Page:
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LCD rear projection vs. DLP vs. Plasma

by Nesby / September 30, 2004 12:00 AM PDT

I am leaning towards the LCD rear projection at this point because I don't want to deal with the rainbow effect (DLP), and burn-out issues that Plasma presents. I hate the fact that I have to replace a bulb every few years but it's only a couple hundred bucks so I guess I can stomach it.

Anyone out there have strong opinions for one over another???


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Re: LCD rear projection vs. DLP vs. Plasma
by kevlap / October 1, 2004 3:35 PM PDT

I know that my next TV will be LCD. I have not heard of the rainbow effect of the DLP's. Plasma is way overpriced, and they run extremely warm, not worth the price when the LCD gets an almost similar picture quality.

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Re: LCD rear projection vs. DLP vs. Plasma
by JK654 / October 15, 2004 11:38 AM PDT

Large size LCD televisions are still quite expensive, although the wholesale prices for lcd panels(which is the vast majority of the cost to make an lcd tv) just dropped very substantially. It will take a few months for the lcd tv makers to clear out their high cost inventory, and then prices for lcd TVs should drop very substantially. Imo the larger sized lcd tvs may drop around 40% from current prices by March or so, then an additional 30% or so off the early 2005 prices later in the year. Whoever buys a large lcd tv now may in a few months feel like they were ripped off.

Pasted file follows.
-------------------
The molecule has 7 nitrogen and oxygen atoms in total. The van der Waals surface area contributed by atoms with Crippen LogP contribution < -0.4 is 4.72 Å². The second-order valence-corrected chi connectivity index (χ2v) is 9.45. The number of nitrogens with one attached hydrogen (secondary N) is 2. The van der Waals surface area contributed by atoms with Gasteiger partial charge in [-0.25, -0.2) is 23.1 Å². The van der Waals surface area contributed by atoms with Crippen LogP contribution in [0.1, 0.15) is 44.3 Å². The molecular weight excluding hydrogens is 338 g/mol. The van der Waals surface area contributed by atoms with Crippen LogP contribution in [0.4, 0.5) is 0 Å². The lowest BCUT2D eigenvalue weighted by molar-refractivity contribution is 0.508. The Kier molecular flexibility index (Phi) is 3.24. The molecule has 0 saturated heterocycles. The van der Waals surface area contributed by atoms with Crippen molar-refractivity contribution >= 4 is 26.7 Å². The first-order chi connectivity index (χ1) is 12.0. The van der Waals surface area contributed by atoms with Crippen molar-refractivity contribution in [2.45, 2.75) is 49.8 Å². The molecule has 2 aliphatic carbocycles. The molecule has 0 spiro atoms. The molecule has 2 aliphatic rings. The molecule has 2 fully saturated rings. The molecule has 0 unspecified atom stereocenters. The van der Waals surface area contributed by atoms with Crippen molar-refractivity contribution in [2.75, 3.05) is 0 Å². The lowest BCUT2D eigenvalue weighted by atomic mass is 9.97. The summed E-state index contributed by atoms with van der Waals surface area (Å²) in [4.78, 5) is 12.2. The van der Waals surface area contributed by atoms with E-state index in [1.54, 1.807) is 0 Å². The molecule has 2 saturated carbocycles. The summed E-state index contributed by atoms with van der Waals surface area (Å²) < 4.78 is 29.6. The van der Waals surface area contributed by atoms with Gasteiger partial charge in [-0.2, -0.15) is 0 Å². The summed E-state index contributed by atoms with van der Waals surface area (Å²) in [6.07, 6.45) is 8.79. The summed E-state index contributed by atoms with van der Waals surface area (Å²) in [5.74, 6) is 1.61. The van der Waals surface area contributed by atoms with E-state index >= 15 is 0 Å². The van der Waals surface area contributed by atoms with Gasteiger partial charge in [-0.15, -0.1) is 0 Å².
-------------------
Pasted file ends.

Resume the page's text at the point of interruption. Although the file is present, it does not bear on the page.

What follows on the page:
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Re: LCD rear projection vs. DLP vs. Plasma
by jrtmouse / November 1, 2004 11:33 PM PST

May I ask you why you think the prices will go down in March? Is that when new models come out or when inventory is cleared out?

Just curious...

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Re: LCD rear projection vs. DLP vs. Plasma
by SRenn / October 17, 2004 4:29 AM PDT

Check out the new DLP's, they have done alot to improve this. Also check out LCoS/D-ILA. JVC just released a 3 chip D-ILA that is suppose to be awsome. All 3 technologies require the bulb replacement issue.

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Re: LCD rear projection vs. DLP vs. Plasma
by Eduardo Duran Jr / November 10, 2004 2:38 PM PST